Not wanting to see anyone and staying at home.
Having difficulty bonding with the baby and possibly having thoughts about harming the baby.
Feeling hopeless or inadequate.
Not getting enjoyment from the outside world.
It is also important that you need to be aware you don’t need to be experiencing all of these signs to be suffering with it. Most importantly it is important to talk these things through with your GP, health visitor or professional to allow them to establish whether you have postnatal depression. Please do not suffer in silence. There is no need. It has also been interestingly noted that 50% of men who are suffering from postnatal depression actually have partners who also have the same illness.
Combating Postnatal Depression
Once you have been diagnosed with Postnatal depression the path to wellness can take several months, and in some cases, up to 1 year to completely shift this illness. That said the good news is that there are effective cures. Your GP may well refer you to a Cognitive Behavioural Therapy (CBT) practitioner. This can occur in a group or on a one-to-one basis. With CBT being a very effective method to treat the illness. The best part of this style of therapy is you do have to work through the week using these methods by completing the ‘homework’ set to you by the counselor. I do this with my clients. We pick areas and focus on how these affecting you daily and use methods to help you rethink and address things differently and usually involves completing a current task that you are struggling with. In some cases, a GP may also prescribe anti-depressants. Just to help you understand how common this is now, the industry has now created ones that is suitable for any breastfeeding mothers. In the meantime, you can try many things to boost your spirits. These include sharing with your family and close friends how you are feeling – as the well know phases says, a problem shared is a problem halved. This is very true. Also by accepting their offer of help with your baby. Even just a relaxing and leisurely bath has a huge positive impact on boosting moral. Get doing something you want to do for you! This boosts your morale more than you can imagine. Simple things do make a difference. Also and more importantly during the first week months, is that whenever your baby is asleep, take that as an opportunity for you to have some rest too. Even during the day. Your own body has gone through a lot with pregnancy and childbirth and you need to give it time to recover and heal itself again. Those chores, truly they CAN wait – looking after yourself first is more important to your family. The house can wait! No real harm will come to anyone if it is “let go” a bit. It will also allow you the opportunity to look at my other blogs and website as well as other websites on the topic of postnatal depression. I am able to help you with CBT therapy, sleep programs for both you and your little one. As rest is vital in helping everyone cope and deal with the new demands in your life. A good daily routine of feeding and sleeping will help everyone’s mental health. There are also other really good and informative websites on Postnatal Depression. There is a London-based Association for Post-Natal Illness (APNI) has YouTube videos and leaflets in a variety of languages, whilst the Pre-& Post-Natal Depression Advice & Support (PANDAS) charity offers telephone and email support.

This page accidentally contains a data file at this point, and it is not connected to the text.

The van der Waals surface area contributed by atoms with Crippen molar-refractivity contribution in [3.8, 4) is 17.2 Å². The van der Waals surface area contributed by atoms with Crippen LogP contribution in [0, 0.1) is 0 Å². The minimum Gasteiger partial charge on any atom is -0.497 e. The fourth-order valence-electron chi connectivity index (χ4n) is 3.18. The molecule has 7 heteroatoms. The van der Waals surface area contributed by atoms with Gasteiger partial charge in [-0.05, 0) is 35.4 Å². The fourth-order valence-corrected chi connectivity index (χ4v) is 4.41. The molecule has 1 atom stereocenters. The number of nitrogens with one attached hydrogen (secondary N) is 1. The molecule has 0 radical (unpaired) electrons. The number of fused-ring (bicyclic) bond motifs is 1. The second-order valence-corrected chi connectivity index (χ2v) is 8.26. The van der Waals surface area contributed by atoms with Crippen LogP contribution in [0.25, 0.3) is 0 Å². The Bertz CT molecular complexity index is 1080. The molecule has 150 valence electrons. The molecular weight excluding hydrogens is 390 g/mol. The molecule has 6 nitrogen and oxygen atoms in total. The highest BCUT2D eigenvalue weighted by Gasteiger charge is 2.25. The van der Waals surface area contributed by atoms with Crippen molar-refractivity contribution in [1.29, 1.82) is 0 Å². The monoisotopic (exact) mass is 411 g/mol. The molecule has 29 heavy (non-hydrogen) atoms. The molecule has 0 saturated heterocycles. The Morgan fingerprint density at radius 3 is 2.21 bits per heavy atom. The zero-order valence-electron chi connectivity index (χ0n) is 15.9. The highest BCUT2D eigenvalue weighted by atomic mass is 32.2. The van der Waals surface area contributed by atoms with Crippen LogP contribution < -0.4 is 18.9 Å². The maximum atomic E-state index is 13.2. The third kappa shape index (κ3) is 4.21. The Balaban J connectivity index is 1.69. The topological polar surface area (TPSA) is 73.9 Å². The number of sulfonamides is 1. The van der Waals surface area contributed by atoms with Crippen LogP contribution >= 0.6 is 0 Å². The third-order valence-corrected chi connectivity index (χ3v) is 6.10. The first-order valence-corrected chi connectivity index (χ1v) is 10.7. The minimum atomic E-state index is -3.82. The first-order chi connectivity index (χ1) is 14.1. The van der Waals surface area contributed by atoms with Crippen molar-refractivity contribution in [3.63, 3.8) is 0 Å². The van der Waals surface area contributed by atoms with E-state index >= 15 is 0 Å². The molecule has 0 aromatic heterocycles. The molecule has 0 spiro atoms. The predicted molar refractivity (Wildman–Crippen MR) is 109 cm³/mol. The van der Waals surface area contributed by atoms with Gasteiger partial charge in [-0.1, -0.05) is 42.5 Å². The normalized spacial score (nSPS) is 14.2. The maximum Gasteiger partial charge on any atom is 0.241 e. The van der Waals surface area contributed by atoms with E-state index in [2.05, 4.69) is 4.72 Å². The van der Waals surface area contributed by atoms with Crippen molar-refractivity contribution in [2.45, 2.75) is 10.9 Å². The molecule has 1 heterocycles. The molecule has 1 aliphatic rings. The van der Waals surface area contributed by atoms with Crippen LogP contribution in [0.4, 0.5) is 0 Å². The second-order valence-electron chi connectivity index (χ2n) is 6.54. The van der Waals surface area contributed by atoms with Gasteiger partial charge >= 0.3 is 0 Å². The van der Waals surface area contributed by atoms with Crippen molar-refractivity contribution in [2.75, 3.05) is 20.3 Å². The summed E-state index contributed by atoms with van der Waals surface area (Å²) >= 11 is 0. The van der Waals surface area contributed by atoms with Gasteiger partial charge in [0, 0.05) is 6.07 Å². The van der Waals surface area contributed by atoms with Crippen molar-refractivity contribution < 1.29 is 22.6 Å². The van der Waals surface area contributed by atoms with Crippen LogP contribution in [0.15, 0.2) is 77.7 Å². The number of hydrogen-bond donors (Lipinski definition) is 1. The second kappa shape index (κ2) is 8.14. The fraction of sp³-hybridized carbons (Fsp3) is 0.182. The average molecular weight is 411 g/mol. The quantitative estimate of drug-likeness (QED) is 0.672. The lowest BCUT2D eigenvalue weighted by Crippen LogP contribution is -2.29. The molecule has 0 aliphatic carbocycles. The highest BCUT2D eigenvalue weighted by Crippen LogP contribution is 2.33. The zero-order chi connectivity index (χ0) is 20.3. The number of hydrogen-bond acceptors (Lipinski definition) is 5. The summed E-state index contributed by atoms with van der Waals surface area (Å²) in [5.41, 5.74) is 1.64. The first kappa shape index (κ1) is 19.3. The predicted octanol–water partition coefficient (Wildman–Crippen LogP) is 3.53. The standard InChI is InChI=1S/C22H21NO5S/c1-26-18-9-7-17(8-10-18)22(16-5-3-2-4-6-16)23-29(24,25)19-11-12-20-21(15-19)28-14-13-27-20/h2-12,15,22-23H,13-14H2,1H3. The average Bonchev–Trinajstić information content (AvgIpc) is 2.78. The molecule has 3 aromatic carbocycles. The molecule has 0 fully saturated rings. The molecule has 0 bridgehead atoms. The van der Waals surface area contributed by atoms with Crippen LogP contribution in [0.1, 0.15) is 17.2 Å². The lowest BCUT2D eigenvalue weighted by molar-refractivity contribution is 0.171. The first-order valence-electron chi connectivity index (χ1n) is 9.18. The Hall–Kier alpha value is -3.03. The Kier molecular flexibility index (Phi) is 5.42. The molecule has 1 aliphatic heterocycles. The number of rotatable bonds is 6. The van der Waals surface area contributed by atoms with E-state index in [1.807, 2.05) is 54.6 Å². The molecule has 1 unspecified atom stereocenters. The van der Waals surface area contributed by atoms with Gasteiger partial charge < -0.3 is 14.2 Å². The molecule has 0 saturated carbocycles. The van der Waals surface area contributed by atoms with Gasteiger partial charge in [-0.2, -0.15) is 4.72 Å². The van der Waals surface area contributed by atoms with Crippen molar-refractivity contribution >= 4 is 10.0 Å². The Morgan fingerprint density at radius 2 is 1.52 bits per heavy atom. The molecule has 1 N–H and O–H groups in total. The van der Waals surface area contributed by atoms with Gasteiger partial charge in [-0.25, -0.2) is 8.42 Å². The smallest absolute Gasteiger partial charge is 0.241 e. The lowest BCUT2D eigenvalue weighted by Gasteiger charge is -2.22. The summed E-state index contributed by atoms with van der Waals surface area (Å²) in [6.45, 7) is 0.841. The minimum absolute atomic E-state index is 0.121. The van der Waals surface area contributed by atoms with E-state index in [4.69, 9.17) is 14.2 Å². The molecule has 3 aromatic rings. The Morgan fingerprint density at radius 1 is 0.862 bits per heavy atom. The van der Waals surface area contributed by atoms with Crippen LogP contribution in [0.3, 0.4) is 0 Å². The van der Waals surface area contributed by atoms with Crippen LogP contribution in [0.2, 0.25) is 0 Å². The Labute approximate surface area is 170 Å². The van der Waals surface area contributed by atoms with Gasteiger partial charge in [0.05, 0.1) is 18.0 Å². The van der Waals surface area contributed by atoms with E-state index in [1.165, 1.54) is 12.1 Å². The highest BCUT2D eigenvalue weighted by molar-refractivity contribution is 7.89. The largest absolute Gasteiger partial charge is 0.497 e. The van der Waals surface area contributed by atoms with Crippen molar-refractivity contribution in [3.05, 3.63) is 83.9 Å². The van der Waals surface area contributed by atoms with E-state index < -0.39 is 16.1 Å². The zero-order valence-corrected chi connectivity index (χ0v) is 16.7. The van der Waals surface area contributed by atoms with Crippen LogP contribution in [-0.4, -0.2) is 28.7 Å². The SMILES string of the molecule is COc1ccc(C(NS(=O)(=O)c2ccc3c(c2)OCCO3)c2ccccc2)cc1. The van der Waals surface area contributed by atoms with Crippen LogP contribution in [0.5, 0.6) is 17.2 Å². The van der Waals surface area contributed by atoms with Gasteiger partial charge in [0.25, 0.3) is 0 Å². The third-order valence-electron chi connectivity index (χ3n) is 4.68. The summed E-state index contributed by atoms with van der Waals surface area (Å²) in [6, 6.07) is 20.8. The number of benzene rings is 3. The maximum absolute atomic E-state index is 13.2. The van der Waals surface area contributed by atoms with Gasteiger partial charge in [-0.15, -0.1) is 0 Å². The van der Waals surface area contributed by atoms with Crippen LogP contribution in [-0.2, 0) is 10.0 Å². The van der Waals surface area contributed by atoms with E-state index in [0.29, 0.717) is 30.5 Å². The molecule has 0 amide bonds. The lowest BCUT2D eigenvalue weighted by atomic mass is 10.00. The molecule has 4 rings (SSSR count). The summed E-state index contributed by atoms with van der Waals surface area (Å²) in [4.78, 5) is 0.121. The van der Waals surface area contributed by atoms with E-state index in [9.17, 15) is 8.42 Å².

Top tips to Try. Firstly, try increasing the amount of exercise you do daily. This has been proven to be highly beneficial. If you can escape to the gym then that great, do that. If, however, you cannot, this is entirely normal too so we need to think of ways to get you exercising daily without this. A simple brisk walk daily with the pram will most definitely lift your spirits and the fresh air will help everyone with their sleep! In time as baby grows, they will be happiest getting out and about seeing & doing new things! Talking or even singing to them during this time while help you both feel good – I know you thinking you might feel a bit daft doing that at first, but honestly it is about helping you feel better and it will most definitely do that. You will soon be the proud parent of a smart kid too as they take in all the words you say and hear even without being able to say themselves, they understand them. So, this is about you and your family not anyone else! Who cares what they think… leave them in their own narrow mindedness and you just glow.
So, If after reading this you feel I have a good understanding of your situation then I would love to help you get well again with one of the CBT packages I offer. This can be a 30min call or a 60 min call which we can do weekly. If you feel it is your sleep which needs help then I can offer you a sleep personalised sleep programs individually tailored to your needs, whether this be your own, your baby/child’s or if in fact it is the whole family. I can help you. If you are not sure which would be best for you and your circumstances, then I also offer a 15min introductory call where we briefly chat about your situation and I will advise how best I can help you with what you can expect to achieve with the various 3-4week programs. Full details on these can be found via the links below.